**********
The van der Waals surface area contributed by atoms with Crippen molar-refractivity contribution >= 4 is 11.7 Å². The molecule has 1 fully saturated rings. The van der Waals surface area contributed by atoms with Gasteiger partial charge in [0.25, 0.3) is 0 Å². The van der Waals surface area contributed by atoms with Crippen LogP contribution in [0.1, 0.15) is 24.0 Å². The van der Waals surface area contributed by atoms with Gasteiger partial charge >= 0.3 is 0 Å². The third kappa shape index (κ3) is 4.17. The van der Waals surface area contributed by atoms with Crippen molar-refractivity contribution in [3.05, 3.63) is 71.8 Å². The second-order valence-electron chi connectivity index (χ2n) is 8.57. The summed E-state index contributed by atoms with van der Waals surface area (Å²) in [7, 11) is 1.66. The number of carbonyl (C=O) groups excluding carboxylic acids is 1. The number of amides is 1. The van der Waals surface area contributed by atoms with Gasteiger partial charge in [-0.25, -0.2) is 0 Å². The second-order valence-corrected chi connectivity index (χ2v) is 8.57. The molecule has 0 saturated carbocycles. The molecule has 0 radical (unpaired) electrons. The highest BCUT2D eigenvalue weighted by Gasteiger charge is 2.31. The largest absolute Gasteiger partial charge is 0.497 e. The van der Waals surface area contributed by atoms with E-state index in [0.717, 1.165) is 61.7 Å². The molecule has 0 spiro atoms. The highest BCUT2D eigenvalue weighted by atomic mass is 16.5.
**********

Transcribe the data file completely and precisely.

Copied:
The van der Waals surface area contributed by atoms with Crippen molar-refractivity contribution >= 4 is 11.7 Å². The molecule has 1 fully saturated rings. The van der Waals surface area contributed by atoms with Gasteiger partial charge in [0.25, 0.3) is 0 Å². The van der Waals surface area contributed by atoms with Crippen LogP contribution in [0.1, 0.15) is 24.0 Å². The van der Waals surface area contributed by atoms with Gasteiger partial charge >= 0.3 is 0 Å². The third kappa shape index (κ3) is 4.17. The van der Waals surface area contributed by atoms with Crippen molar-refractivity contribution in [3.05, 3.63) is 71.8 Å². The second-order valence-electron chi connectivity index (χ2n) is 8.57. The summed E-state index contributed by atoms with van der Waals surface area (Å²) in [7, 11) is 1.66. The number of carbonyl (C=O) groups excluding carboxylic acids is 1. The number of amides is 1. The van der Waals surface area contributed by atoms with Gasteiger partial charge in [-0.25, -0.2) is 0 Å². The second-order valence-corrected chi connectivity index (χ2v) is 8.57. The molecule has 0 saturated carbocycles. The molecule has 0 radical (unpaired) electrons. The highest BCUT2D eigenvalue weighted by Gasteiger charge is 2.31. The largest absolute Gasteiger partial charge is 0.497 e. The van der Waals surface area contributed by atoms with E-state index in [0.717, 1.165) is 61.7 Å². The molecule has 0 spiro atoms. The highest BCUT2D eigenvalue weighted by atomic mass is 16.5.